Advertisement

Scientific Nation

Citizen in Multiverse has Story

Teesta River Dispute: India-Bangladesh Transboundary Problem.

Teesta River Dispute Summary:

Teesta River dispute is summarised as follows.

  1. Ganga Water Treaty was signed between India and Bangladesh in 1996 regarding fair and equitable distribution of Ganga Water from the Farraka Barrage.
  2. Bangladesh has sought the distribution of Teesta Water on similar grounds. There was an attempt at an interim deal in 2011 but it failed.
  3. It is one of the ongoing transboundary problems in sharing of water resources.  

About Teesta River.

Teesta River originates from the Glaciers of Sikkim, two being Teesta Khangse and Zemu followed by Cholamu Lake. The tributaries of Teesta like Rangeet are also originated from the state of Sikkim. The Teesta river is also one of the Major Tributaries of the Brahmaputra, also known as Jamuna in Bangladesh. However, there is an ongoing dispute between India and Bangladesh regarding the distribution of the water of the Teesta River.

Here are other facts about the Teesta River.

  1. Teesta river is one of the tributaries of the River Brahmaputra.
  2. The flood plains of the River Teesta covers about 14% of the total cropped area of Bangladesh.
  3.  Around, 73% of the population of Bangladesh gets livelihood opportunities from this River.
  4. Teesta River is the lifeline of Sikkim and North Bengal.
  5. Many Indian districts are directly dependent on the waters of Teesta, they are Kurigram, Gaibandha, Nilphamari, Lalmonirhat, East Sikkim, North Sikkim, Kalimpong, Darjeeling, and Jalpaiguri
Origin of Teesta Water Dispute, the equitable share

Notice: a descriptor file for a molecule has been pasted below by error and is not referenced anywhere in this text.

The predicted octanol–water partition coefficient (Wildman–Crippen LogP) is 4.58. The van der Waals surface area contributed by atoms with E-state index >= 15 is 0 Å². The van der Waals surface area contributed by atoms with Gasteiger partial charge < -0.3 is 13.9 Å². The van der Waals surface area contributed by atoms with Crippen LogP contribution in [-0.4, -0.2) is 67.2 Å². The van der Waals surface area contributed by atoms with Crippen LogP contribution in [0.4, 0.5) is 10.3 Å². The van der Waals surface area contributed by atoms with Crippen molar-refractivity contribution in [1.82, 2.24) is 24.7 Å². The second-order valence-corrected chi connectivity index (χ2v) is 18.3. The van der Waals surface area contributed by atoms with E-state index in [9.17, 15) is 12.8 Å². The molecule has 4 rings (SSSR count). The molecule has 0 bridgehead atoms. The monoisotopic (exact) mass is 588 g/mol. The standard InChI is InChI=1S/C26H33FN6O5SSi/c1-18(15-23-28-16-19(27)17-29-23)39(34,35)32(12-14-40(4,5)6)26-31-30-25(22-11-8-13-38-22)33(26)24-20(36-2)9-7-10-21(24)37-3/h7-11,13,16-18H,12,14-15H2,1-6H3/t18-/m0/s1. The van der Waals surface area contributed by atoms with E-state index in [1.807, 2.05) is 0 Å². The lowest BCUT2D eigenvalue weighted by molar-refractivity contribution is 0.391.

Teesta River in Bangladesh

Overall Context of the Teesta River Dispute.

For a long time, there has been dispute on sharing of water of the Teesta River between India and Bangladesh. However, the tensions can be escalated because there has been a discussion of a $1 billion loan from China to be taken by Bangladesh for management and restoration of the river Teesta since last year.

India and China in recent times had disputes over the boundary issues and the face-offs at Galway Valley. The diplomatic relations between these two nations are uncertain. While considering the relations between China and Bangladesh, this has been growing for some time. From China being the biggest trading partner of Bangladesh to the biggest arms supplier. Also, China has declared zero duty on 97% of imports from Bangladesh in 2020.

What are the governments doing to resolve the Teesta Water Dispute?

There have been Negotiations on sharing of the water resource since 1983 between the two nations. Subsequently, a treaty was signed in 1996 for the Ganga Water, named the Ganga Water Treaty of 1996. In this treaty, an equitable share of Ganga was distributed from the Farraka Barrage. On the grounds of this treaty, Bangladesh has sought fair distribution of the waters of the Teesta River. The table below shows the distribution of Ganga Waters based on availability during seasons.

Bangladesh demands same in case of Teesta River.

Farakka, Source: Google Earth

The salient feature of the Ganga Water Treaty is as follows.

(Source link in the caption)

Availability at Farakka (Approx.)Share of IndiaShare of Bangladesh
2,000,000 Litres/Second or less (70,000 Cusecs or less)50%50%
2,000,000 – 2,123,763 Litres/Second
(70,000-75,000 Cusecs)
Balance of the water flow35,000 Cusecs
2,123,763 Liters/ second and Above
(75,000 cusecs or more)
40,000 cusecsBalance of the water flow

Table: Sharing of Water as per Ganga Water Treaty

However, in the year 2011, an interim deal was discussed in which India was supposed to get 42.5 percent of the Teesta water and Bangladesh, 37.5 percent. There was strong opposition from the Bangladesh side so the deals were unsigned. On the grounds of the Ganga Water Treaty, the deal is supposed to be compromised on 50-50 sharing.

There have been various visits by the Indian Prime Minister to Bangladesh but the dispute has not been resolved yet. However, if West Bengal agrees to give consent, there can be a better deal in the Future. Interestingly, this is one of the most important transboundary issues related to sharing of natural resources. The river is very much important for both nations.

Kaudinya Arpan is a Glaciologist and Research Scholar focused on the use of Machine Learning and Artificial Intelligence. He is also trained in Philosophy of Life.

Leave a Reply

Your email address will not be published. Required fields are marked *